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Edge of the Storm

Today, Los Angeles got its first real rain this season. Mind you, it was the far southern edge of a more serious storm that hit Northern California; but still it was enough of a novelty to one who has not seen any real rain for the better part of a year.

If you are not familiar with California, the south is the part that doesn’t get much precipitation. The boundary seems to be at Point Conception in Santa Barbara County. Weather forecasts usually read “from Point Conception to the Mexican Border.”

You will notice that the shore of California north of Point Conception is considerably to the west of the south shore. To go from Los Angeles to Santa Barbara, one travels as much to the west as to the north.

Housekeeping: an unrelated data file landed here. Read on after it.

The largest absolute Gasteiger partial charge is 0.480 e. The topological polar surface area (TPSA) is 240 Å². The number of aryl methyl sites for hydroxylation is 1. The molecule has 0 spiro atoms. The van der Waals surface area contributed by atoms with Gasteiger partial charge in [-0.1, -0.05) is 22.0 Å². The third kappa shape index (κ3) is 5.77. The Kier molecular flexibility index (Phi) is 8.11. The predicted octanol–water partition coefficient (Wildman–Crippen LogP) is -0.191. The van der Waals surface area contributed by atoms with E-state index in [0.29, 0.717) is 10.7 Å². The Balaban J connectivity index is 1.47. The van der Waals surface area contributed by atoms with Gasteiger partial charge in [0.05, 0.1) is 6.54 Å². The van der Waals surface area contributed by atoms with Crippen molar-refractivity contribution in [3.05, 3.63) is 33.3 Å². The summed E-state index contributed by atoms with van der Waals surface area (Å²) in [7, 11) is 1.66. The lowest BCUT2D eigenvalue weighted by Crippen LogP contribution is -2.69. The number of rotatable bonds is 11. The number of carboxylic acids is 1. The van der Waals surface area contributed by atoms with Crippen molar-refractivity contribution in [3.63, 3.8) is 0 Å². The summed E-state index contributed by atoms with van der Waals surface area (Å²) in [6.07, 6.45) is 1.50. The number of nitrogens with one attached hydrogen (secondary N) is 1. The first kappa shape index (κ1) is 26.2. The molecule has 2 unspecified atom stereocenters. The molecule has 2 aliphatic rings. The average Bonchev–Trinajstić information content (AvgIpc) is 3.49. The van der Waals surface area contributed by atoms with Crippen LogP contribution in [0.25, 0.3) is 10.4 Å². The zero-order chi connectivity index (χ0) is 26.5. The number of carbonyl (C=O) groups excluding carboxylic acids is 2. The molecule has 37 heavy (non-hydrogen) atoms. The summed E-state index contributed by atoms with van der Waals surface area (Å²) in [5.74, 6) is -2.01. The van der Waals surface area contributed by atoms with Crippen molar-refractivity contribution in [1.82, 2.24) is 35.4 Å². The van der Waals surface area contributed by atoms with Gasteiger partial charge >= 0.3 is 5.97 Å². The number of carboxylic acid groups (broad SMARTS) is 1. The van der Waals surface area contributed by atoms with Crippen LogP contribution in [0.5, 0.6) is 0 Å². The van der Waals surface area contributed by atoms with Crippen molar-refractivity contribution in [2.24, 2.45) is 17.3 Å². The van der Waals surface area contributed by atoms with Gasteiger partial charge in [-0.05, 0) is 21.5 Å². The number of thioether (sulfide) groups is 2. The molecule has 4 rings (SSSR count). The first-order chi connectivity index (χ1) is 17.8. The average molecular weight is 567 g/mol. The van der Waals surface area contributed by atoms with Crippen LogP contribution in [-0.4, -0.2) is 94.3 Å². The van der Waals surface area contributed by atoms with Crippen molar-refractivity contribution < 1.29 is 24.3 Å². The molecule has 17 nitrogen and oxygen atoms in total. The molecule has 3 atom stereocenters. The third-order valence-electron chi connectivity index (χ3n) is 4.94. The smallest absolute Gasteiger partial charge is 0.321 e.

When I first moved to Los Angeles, we had more rainy summers, especially around the early 1980s, when one storm carried away part of the Santa Monica Pier. There would be whole days of heavy rain, one following on the heels of the other. Now it seems to have a few widely spaced rains, usually dumping just a fraction of an inch. If this trend continues, the water shortage will get serious. There is not enough of a snowpack in the Sierras any more, and the Colorado River is drying up. And these are our two main sources of water.

The L.A. Department of Water and Power is planning on re-processing sewage to return to our faucets. The unfortunate moniker for this procedure if “toilet to tap.” It doesn’t sound very appetizing, and I foresee a lot of problems in its implementation.